The Magazine

The God Gene

The family that prays together .  .  . well, you know the rest

Aug 4, 2014, Vol. 19, No. 44 • By WILLIAM MCKENZIE
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One of the realities of Christianity is that the church has always been forming and reforming. This evolutionary phenomenon goes back to the church’s earliest days, when believers identified themselves in various ways, such as followers of Paul or Apollos or Cephas. The divisions were so evident that the apostle Paul urged the church in Corinth to remember that they were united in Christ! This organic aspect of religious belief remains real: Look at the forming and reforming of denominations over issues like same-sex marriage. It is easy to get discouraged over the squabbling when, perhaps, this is just an inherent reality within religious systems.

Vern L. Bengtson, professor emeritus of gerontology and sociology and research professor of social work at the University of Southern California, has spent much of the last four decades looking at religious systems. From 1970 through 2005, he conducted the Longitudinal Study of Generations, specifically examining how religious beliefs move from one generation to the next. Along with his research colleagues, Bengtson has tried to answer three fundamental questions, which he puts this way in Families and Faith:

1. To what extent are families able to pass on their religious faith to the next generation in today’s rapidly changing society?

2. How has this changed over the past several decades, in the context of remarkable cultural, familial, and religious change in American society?

3. Why are some families able to achieve their goal of transmitting their faith to their children while others are not?

Bengtson’s research certainly identifies some of the evolutionary aspects of religious systems. For example, we learn about families whose descend-ants shirk the values of previous generations. They do so by rejecting their family’s faith altogether, becoming more zealous than their parents in their religiosity, or becoming prodigals who eventually return to the faith or something close to it. 

The rebels essentially have too much religion in their upbringing; the zealots become far more intense in their adult years; and the prodigals wander home often because of a warm parent, families giving them latitude, and/or a strong religious foundation from the beginning. These are the types that react to the traditions of their families. And we probably all have seen them. But what is counterintuitive about Bengtson’s findings is the degree to which families still pass on their religious beliefs (or lack of them) to the next generation. Many of us may find it surprising, given the common perception that Bengtson describes:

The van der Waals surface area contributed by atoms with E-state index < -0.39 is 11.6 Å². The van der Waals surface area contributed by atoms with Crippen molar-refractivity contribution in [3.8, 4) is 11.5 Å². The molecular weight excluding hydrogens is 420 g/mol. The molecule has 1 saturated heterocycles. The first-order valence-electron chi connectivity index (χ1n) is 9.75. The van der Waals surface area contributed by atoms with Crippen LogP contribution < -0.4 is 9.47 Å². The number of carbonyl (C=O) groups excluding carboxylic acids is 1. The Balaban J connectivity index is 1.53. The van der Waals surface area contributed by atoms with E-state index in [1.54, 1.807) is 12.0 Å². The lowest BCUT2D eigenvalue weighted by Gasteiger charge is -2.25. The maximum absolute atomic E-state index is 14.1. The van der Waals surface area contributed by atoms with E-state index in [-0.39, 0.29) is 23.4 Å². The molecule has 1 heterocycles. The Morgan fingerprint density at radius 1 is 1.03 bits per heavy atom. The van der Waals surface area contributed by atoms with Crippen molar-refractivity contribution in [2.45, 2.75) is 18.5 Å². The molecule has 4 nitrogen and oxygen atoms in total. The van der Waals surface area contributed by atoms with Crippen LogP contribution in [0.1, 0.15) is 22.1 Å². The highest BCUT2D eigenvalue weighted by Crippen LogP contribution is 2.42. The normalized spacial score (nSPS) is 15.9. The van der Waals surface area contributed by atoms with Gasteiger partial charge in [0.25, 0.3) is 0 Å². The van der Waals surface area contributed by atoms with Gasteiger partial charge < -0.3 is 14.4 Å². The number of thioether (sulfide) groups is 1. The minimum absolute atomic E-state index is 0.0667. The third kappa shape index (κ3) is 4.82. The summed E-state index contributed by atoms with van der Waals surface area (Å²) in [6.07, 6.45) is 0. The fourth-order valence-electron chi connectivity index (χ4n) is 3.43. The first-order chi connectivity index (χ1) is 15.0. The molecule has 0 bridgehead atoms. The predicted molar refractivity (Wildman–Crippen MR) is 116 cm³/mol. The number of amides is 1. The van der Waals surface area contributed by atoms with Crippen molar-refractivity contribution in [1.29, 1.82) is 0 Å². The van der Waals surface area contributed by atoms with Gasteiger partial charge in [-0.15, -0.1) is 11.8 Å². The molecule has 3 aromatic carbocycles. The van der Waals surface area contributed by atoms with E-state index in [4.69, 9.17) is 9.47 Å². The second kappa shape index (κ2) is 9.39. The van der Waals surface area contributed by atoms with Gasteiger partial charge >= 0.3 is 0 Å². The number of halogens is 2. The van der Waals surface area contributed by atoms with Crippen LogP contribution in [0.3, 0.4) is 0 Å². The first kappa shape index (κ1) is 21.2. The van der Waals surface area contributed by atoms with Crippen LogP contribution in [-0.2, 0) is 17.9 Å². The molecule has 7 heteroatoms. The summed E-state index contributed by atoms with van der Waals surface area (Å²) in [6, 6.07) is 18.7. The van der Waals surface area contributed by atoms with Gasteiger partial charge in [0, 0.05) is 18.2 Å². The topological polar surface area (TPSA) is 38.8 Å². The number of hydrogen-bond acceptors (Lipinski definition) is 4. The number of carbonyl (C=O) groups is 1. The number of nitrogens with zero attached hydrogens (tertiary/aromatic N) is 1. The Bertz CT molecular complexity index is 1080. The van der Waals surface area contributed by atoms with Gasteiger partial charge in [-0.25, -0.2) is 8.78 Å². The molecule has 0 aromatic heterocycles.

In the eyes of many, families have lost a disturbing amount of their moral and religious influence, seemingly a consequence of parental divorce, excessive individualism, and a breakdown in traditional social structures.

The data he and his crew have unearthed challenge that view. They discovered their findings through looking at “linked lives,” which are the social networks that include parents and even grandparents. Their research examines seven generations that span nearly 100 years. The first group of interviewees came from the World War I generation that was born as early as the 1890s. The last set belongs to the millennial generation, born in the 1980s. 

Across that long arc, Bengtson and his fellow researchers found that the familial part of social networks remains critical in transmitting religious beliefs-—-or a lack of such. “Religious momentum across generations” remains a reality, Bengtson contends. Bengtson’s study especially found “momentum” with Mormon, Jewish, and evangelical Protestant families. Each had a fairly steady transmission rate, as the sociologists call it, between 1970 and 2005. Here are a few key data points:

In 1970, 67 percent of Mormon parents had young adult children who shared their religion. By 2005, 85 percent did.

In 1970, 70 percent of evangelical parents had young adult children within the same tradition. By 2005, 62 percent did.

In 1970, 94 percent of Jewish parents had young adult children who shared their religion. By 2005, 82 percent did. 

Obviously, Mormons did the best. But the slippage in evangelical and Jewish transmission rates was not very great, especially when compared with the drop-offs for mainline Protestants and Roman Catholics. The so-called parent-child similarity rates for mainliners dropped by 33 percentage points between 1970 and 2005, while they declined 41 percentage points for Catholics.